New York, Feb.6 ANI | 7 months ago

The Bangladesh Government should stop garment factory owners from intimidating and threatening workers for organizing trade unions, and prosecute those responsible for attacks on labor leaders, Human Rights Watch said today.


Foreign buyers, including major US and European retailers, should ensure that their Bangladeshi suppliers respect labor rights.

Human Rights Watch interviewed 47 workers in 21 factories in and around Dhaka. The workers claimed that some managers intimidate and mistreat employees involved in setting up unions, including threatening to kill them.

Some union organizers said they were beaten up, and others said they had lost their jobs or had been forced to resign. Factory owners sometimes used local gangsters to threaten or attack workers outside the workplace, including at their homes, they said.

Bangladesh amended its labor law in July 2013 after widespread criticism following the collapse of the Rana Plaza building, which killed more than 1,100 garment workers.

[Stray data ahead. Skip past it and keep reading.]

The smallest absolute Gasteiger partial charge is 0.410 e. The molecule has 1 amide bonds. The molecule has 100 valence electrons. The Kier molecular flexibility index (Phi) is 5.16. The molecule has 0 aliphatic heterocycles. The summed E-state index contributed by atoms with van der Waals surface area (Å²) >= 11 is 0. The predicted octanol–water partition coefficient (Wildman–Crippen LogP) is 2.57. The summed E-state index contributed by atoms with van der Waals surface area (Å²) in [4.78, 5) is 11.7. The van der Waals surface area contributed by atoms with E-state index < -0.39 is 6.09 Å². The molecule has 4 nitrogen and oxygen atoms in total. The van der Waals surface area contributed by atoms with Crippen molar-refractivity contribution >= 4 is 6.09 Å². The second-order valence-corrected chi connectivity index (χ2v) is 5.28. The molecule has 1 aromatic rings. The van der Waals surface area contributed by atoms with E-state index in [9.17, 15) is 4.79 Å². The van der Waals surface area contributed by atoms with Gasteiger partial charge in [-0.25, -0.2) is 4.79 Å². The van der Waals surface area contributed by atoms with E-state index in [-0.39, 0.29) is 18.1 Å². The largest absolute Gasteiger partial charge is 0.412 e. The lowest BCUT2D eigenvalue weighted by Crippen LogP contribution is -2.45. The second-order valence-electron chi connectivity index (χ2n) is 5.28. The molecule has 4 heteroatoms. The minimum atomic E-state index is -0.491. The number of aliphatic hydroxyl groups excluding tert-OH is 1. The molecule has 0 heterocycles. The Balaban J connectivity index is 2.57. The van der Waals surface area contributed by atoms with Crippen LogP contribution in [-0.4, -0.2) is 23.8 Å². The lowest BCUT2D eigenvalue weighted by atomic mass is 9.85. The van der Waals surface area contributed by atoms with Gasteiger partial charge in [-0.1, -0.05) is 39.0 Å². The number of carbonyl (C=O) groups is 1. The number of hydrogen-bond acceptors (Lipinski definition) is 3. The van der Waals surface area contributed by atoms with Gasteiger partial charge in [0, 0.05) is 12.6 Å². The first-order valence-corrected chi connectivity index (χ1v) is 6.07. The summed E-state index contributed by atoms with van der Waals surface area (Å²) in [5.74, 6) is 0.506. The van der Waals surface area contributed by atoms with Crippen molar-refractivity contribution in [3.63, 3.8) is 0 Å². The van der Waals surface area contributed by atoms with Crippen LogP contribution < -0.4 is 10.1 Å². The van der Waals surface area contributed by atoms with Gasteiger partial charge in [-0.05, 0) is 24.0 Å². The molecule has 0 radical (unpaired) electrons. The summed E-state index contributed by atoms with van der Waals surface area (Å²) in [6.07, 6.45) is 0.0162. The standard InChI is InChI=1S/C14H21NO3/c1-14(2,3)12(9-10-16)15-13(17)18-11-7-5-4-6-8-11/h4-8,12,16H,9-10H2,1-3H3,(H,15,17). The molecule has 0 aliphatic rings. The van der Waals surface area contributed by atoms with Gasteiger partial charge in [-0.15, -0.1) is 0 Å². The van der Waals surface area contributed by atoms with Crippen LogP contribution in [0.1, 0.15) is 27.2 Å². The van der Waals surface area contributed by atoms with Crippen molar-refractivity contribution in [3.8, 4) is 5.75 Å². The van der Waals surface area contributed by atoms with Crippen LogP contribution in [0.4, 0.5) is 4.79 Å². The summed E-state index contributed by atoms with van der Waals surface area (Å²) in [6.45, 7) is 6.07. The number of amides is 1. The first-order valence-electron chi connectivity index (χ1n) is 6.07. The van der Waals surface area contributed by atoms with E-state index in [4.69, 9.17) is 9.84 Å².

The labor ministry had previously refused to register all but a handful of unions, but the amendments have made it easier for unions to be formed. More than 50 factory-level unions have been established, but since the law still requires union organizers to get the support of 30% of the factory's workers before registering a union, employer threats and intimidation make it a difficult task, especially in factories employing thousands of people.

"The best way to avoid future Rana Plaza-type disasters and end the exploitation of Bangladeshi workers is to encourage the establishment of independent trade unions to monitor and protect workers' rights," said Brad Adams, Asia director at Human Rights Watch.

"The government has belatedly begun to register unions, which is an important first step, but it now needs to ensure that factory owners stop persecuting their leaders and actually allow them to function," he added.

There are more than 5,000 garment factories in Bangladesh. The US and European Union (EU) have both linked Bangladesh's continued access to trade preferences to making urgent improvements in labor rights and workplace safety.

The government and the Bangladesh Garment Manufacturers and Exporters Association (BGMEA) should ensure compliance with the labor law, and sanction companies which abuse worker rights, Human Rights Watch said.

Section 195 of the Bangladesh Labor Act (2006, amended 2013) outlaws numerous "unfair labor practices."

(Posted on 06-02-2014)


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